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What is Zevalin®?

Debra Durkee
Debra Durkee

Zevalin® is a drug used in the treatment of non-Hodgkin's lymphoma. Also known as ibritumomab, it is a liquid medication that interacts with the body's white blood cells in order to stop the spread of cancer. It was made to target and destroy a very specific form of cancer cell.

An individual who has already been treated with other therapies can often be a candidate for Zevalin®. Typically, a patient who has been found to be in a holding pattern in the treatment and spread of the cancer has the best chance with this drug. The medication is a complex form of therapy that is designed to target and attach itself specifically to cancer cells. Zevalin® is infused with radiation before it is injected into the body, and once it attaches itself to the cancer cells and tumors, it acts as a delivery system for the radiation. The injection is done slowly, and the liquid is put directly into a vein.

Zevalin is typically injected in a hospital setting.
Zevalin is typically injected in a hospital setting.

Zevalin® is typically administered along with another drug called rituximab. Rituximab is given first, and allowed several hours to spread throughout the body before Zevalin® is injected. Different types of imagining scans can detect the radioactive chemical and allow medical professionals to see how it is traveling through the body. The treatment typically continues over the next two to three days, and is administered again if the body shows a satisfactory reaction to it.

Some individuals have an adverse reaction when the medication is injected, and others may find the side effects come later, within a day of the treatment. Usual side effects include nausea, arm or joint pain, light-headedness or dizziness, feelings of anxiety or an irregular heartbeat. These symptoms typically pass, but should be reported if they do not go away. Other, more severe side effects include flu-like symptoms, fever, weakness, headache, or developing a susceptibility to bruising. Some may develop a reaction in the area where the medicine was injected, including a burning sensation or irritation; these side effects should also be reported to a medical professional.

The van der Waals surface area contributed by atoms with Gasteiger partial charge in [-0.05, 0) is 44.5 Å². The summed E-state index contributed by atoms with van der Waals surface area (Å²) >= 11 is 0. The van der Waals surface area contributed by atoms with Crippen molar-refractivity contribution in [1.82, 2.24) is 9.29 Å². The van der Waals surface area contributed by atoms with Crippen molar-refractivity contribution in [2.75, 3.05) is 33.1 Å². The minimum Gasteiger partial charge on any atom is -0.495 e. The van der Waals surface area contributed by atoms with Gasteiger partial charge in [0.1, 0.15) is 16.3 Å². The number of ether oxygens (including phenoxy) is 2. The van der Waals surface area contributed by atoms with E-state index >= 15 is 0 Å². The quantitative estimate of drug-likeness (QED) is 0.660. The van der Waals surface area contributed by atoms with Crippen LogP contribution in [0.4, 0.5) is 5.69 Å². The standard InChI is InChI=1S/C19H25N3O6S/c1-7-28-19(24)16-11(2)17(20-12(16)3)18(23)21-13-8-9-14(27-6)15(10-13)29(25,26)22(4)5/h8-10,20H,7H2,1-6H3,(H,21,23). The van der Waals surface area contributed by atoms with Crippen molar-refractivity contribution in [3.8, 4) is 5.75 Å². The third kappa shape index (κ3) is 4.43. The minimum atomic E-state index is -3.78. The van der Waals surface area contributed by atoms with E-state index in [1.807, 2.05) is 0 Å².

Zevalin® is typically administered in a hospital setting, and requires those overseeing the procedure to have special training. As it is a radioactive material, those administering the treatment must be trained in how to properly manage both the medication and the patient. They should also be aware of what pre-existing medical conditions can interfere with the treatment, such as kidney or liver disease or a compromised immune system. Zevalin® can act to suppress the immune system, and those administering the drug will typically advise the patient on how to protect themselves from becoming ill.

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    • Zevalin is typically injected in a hospital setting.
      By: jedi-master
      Zevalin is typically injected in a hospital setting.